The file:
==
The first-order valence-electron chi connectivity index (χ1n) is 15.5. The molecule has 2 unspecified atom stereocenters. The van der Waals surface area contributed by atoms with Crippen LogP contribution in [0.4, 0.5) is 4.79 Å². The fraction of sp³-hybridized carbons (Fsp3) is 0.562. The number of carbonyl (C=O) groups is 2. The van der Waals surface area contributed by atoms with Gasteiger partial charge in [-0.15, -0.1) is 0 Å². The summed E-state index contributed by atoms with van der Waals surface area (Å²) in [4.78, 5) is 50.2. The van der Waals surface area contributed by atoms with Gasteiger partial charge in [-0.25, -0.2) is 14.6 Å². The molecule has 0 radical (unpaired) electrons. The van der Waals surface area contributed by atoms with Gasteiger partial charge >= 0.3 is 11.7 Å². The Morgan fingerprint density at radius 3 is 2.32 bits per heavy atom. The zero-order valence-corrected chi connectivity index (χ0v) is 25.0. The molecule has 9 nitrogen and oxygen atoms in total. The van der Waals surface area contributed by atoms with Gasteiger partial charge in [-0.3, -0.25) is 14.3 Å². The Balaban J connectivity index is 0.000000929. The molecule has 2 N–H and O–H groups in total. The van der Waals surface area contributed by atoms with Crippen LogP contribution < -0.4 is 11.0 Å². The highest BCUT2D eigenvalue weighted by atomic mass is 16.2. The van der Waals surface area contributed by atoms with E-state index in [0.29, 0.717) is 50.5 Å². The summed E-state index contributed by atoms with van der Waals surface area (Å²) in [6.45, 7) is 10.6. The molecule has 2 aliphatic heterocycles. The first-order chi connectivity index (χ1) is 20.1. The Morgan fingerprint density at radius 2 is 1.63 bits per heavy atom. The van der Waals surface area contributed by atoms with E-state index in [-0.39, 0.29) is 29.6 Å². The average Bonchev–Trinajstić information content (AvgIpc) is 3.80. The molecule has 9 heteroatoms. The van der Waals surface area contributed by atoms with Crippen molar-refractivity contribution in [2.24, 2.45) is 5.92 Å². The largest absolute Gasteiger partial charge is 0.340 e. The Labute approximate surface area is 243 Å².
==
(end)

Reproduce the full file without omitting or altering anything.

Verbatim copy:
The first-order valence-electron chi connectivity index (χ1n) is 15.5. The molecule has 2 unspecified atom stereocenters. The van der Waals surface area contributed by atoms with Crippen LogP contribution in [0.4, 0.5) is 4.79 Å². The fraction of sp³-hybridized carbons (Fsp3) is 0.562. The number of carbonyl (C=O) groups is 2. The van der Waals surface area contributed by atoms with Gasteiger partial charge in [-0.15, -0.1) is 0 Å². The summed E-state index contributed by atoms with van der Waals surface area (Å²) in [4.78, 5) is 50.2. The van der Waals surface area contributed by atoms with Gasteiger partial charge in [-0.25, -0.2) is 14.6 Å². The molecule has 0 radical (unpaired) electrons. The van der Waals surface area contributed by atoms with Gasteiger partial charge >= 0.3 is 11.7 Å². The Morgan fingerprint density at radius 3 is 2.32 bits per heavy atom. The zero-order valence-corrected chi connectivity index (χ0v) is 25.0. The molecule has 9 nitrogen and oxygen atoms in total. The van der Waals surface area contributed by atoms with Gasteiger partial charge in [-0.3, -0.25) is 14.3 Å². The Balaban J connectivity index is 0.000000929. The molecule has 2 N–H and O–H groups in total. The van der Waals surface area contributed by atoms with Crippen LogP contribution < -0.4 is 11.0 Å². The highest BCUT2D eigenvalue weighted by atomic mass is 16.2. The van der Waals surface area contributed by atoms with E-state index in [0.29, 0.717) is 50.5 Å². The summed E-state index contributed by atoms with van der Waals surface area (Å²) in [6.45, 7) is 10.6. The molecule has 2 aliphatic heterocycles. The first-order chi connectivity index (χ1) is 20.1. The Morgan fingerprint density at radius 2 is 1.63 bits per heavy atom. The van der Waals surface area contributed by atoms with E-state index in [-0.39, 0.29) is 29.6 Å². The average Bonchev–Trinajstić information content (AvgIpc) is 3.80. The molecule has 9 heteroatoms. The van der Waals surface area contributed by atoms with Crippen molar-refractivity contribution in [2.24, 2.45) is 5.92 Å². The largest absolute Gasteiger partial charge is 0.340 e. The Labute approximate surface area is 243 Å².